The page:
By Allison G. S. Knox
Contributor, EDM Digest
Shark attacks are always a matter of concern for beach-goers. While they’re not prevalent, the concept of an attack while swimming in the ocean is particularly frightening. Statistics say that shark attacks are actually very rare. These statistics can be comforting, except for when there have been recent shark sightings on the beach. In Southern California, there have been numerous shark sightings while people have been swimming. In one case, a young woman was severely bitten and has been undergoing surgery to recover from the attack. As migration patterns have seemingly changed, there are several measures in place to protect swimmers. These common-sense solutions are working well to prevent more attacks.
Shark Mitigation System
Considering the concern of shark attacks at the beach, a clever new technology was developed to help mitigate shark attacks. Hamish Jolly and Craig Anderson developed a shark mitigation system utilizing buoys to prevent shark attacks. The system uses sonar to scan for sharks and acts as a warning device for swimmers and surfers. The clever system is being put to good use.
Shutting Down Beaches
Shutting down a beach is a difficult decision for public safety officials but is a smart, common-sense decision, too. Earlier this year, there were shark sightings in southern California which prompted beach closings. In Long Beach, California, public safety officials issued a shark advisory after there had been multiple sightings of sharks. If sharks are known to be in the area, it is important to take precautions like this. It’s a common-sense solution to an issue that can have devastating consequences.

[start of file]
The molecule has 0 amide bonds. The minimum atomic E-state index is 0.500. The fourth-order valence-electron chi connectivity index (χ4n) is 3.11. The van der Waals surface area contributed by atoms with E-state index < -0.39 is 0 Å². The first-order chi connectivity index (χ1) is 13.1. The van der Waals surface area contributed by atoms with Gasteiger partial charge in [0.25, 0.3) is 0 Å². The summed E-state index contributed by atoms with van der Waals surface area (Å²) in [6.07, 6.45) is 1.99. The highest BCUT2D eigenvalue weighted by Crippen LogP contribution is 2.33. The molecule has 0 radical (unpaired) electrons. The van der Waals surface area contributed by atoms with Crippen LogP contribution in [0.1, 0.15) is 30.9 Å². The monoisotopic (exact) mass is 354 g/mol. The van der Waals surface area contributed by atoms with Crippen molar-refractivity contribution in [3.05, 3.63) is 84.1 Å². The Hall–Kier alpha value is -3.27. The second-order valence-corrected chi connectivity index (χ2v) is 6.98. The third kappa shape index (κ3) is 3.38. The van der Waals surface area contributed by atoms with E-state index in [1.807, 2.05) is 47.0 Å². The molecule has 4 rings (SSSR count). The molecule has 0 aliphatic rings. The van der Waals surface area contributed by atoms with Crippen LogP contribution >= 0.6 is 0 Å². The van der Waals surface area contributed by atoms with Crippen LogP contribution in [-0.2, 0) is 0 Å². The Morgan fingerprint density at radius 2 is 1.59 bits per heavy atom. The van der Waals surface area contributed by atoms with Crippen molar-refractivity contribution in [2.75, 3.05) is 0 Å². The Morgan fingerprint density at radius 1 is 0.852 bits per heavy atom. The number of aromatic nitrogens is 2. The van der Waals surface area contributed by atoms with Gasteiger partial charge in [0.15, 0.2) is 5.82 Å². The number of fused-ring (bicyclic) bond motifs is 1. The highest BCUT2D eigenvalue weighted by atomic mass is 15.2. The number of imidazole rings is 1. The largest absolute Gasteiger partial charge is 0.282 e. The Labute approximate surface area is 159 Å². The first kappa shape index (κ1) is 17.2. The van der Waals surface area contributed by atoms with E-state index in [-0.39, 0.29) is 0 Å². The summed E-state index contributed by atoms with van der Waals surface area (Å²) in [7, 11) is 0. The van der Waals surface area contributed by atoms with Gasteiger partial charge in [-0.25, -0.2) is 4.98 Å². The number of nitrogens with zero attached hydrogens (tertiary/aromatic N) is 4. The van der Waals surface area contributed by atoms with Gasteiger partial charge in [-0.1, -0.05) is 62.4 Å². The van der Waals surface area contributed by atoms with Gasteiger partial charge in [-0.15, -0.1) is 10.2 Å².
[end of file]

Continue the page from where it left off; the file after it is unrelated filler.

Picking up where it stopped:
Recent Shark Sightings
Since the recent shark attack in Southern California, there have been numerous sightings of great white sharks in the vicinity. In Capistrano Beach this week, surfers were told to carefully exit the water as 25 great white sharks had been spotted around them. Watching for sharks when they’re known to be in the vicinity is smart and is a common-sense approach to preventing more shark attacks from occurring.
Recently, a young woman was bitten by a great white shark while wading in the waves at San Onofre Beach in southern California. The woman’s injuries were significant. She initially survived the attack because a bystander assisted her with a tourniquet – a device that has been largely responsible for saving the lives of individuals when attacked by sharks on the beach.
Of course, whenever a serious emergency happens we question as a society whether we are doing enough to prevent future incidents. Statistically speaking, shark attacks don’t happen all that often. The idea that areas put signs up to alert swimmers and also alert swimmers when there are great whites in the vicinity are important measures. Shutting down beaches are also important measures to take. Shark Mitigation Systems are cleverly working to prevent shark-related deaths, too. Ultimately, lifeguards and other public safety officials just need to be keenly aware of their surroundings, (just as they are), to make sure that swimmers and surfers are safe. We could always improve our mitigation systems to prevent more lives lost. The measures currently in place are common-sense solutions that appear to be working very well.